The story of the Forgotten Battle in the Forgotten War: how a small band of Australians, Canadians and New Zealanders in Korea gave up their Anzac Day barbecue to stop the Seoul-bound Chinese Army in its tracks.
On April 24, 1951, following a rout of the South Korean army, the Chinese People Volunteer Army pursued their enemy to the lines of Australian and Canadian troops still digging fall-back defences, 39 kilometres to the rear. Here, sometimes at the length of a bayonet, often in total darkness, individual was pitted against individual in a struggle between a superpower and a cluster of other nations from across the world. They fought for a valley, the ancient and traditional invasion route to Seoul. If it fell the southern capital and the war, was lost. The United Nations troops had the military advantage of the high ground and artillery support: the Chinese relied entirely on vastly superior numbers. As a result, young men from both sides found a battle which was very close and very personal. The Battle of Kapyong became the turning point of China's Fifth Offensive in that Korea spring. The aim of the offensive was to finally drive the foreign troops out of South Korea and into the sea.... Written by
Firstly, thank you for someone finally producing a movie about what could arguably be called one of the most valiant military efforts of the 20th century.
It has always amazed me that the Commonwealth always downplays our part in any military actions so much that our own citizens have no idea that our soldiers even took part in some of the wars.
America is proud of their military past and it shows with the abundance of movies they make about their military victories and even their defeats. I am sure that if the battle of Kapyong had involved two U.S. brigades instead of a Canadian and Australian one, there would be at least 10 movies produced extolling the magnificent victory.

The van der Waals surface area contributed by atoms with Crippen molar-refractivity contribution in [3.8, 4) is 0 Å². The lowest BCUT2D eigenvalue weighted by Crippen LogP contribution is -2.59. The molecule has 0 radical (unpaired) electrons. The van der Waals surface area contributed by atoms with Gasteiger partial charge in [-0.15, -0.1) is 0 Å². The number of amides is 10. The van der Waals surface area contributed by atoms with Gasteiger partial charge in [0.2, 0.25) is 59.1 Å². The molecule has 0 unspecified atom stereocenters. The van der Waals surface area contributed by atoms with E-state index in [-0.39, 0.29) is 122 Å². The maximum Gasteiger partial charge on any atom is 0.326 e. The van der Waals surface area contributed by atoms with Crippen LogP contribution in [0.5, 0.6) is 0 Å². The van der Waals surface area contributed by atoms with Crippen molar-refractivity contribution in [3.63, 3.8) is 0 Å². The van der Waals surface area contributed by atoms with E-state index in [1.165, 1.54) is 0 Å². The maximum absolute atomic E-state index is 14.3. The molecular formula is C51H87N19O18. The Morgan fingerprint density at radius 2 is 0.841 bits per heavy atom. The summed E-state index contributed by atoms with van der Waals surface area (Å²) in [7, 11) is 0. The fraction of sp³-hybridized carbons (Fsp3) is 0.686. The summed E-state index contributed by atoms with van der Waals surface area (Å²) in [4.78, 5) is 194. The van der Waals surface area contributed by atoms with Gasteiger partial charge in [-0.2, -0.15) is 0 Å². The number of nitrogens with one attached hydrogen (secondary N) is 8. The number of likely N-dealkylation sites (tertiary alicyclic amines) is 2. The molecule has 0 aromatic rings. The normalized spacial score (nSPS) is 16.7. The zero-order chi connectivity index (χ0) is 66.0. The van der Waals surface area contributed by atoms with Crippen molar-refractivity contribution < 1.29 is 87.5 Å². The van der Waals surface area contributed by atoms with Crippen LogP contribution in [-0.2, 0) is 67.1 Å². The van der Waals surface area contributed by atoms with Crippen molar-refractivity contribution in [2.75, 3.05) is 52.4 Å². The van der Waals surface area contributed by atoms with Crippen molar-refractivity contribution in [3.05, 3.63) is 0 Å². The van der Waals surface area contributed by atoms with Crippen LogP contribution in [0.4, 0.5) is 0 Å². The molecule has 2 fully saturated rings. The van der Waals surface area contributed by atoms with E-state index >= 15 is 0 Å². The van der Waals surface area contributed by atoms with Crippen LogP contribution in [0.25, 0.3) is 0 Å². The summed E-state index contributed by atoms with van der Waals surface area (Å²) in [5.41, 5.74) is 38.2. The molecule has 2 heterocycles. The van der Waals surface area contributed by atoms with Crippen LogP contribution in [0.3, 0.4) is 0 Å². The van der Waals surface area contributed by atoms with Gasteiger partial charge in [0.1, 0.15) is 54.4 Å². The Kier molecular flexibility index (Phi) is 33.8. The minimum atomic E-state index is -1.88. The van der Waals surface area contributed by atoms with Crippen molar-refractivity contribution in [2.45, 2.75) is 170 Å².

This movie tells the story not only through the use of re-enactments but also with people who were there talking about their part and the part of men they knew who participated in the battle.
How the producers managed to create such a moving piece with the minuscule budget they had astounds me and I only wish that they had been able to have had the budget of some Hollywood style movies to work with because then we would have surely seen something that would have landed in major theatres around the globe.
Although the piece is done in a documentary style, it has some very moving scenes that bring the viewer right into the action. Canadians, New Zealanders, Australians and anyone interested in the Korean war should see this movie if for no other reason than to learn about the valiant actions of our forces during that "forgotten" war.
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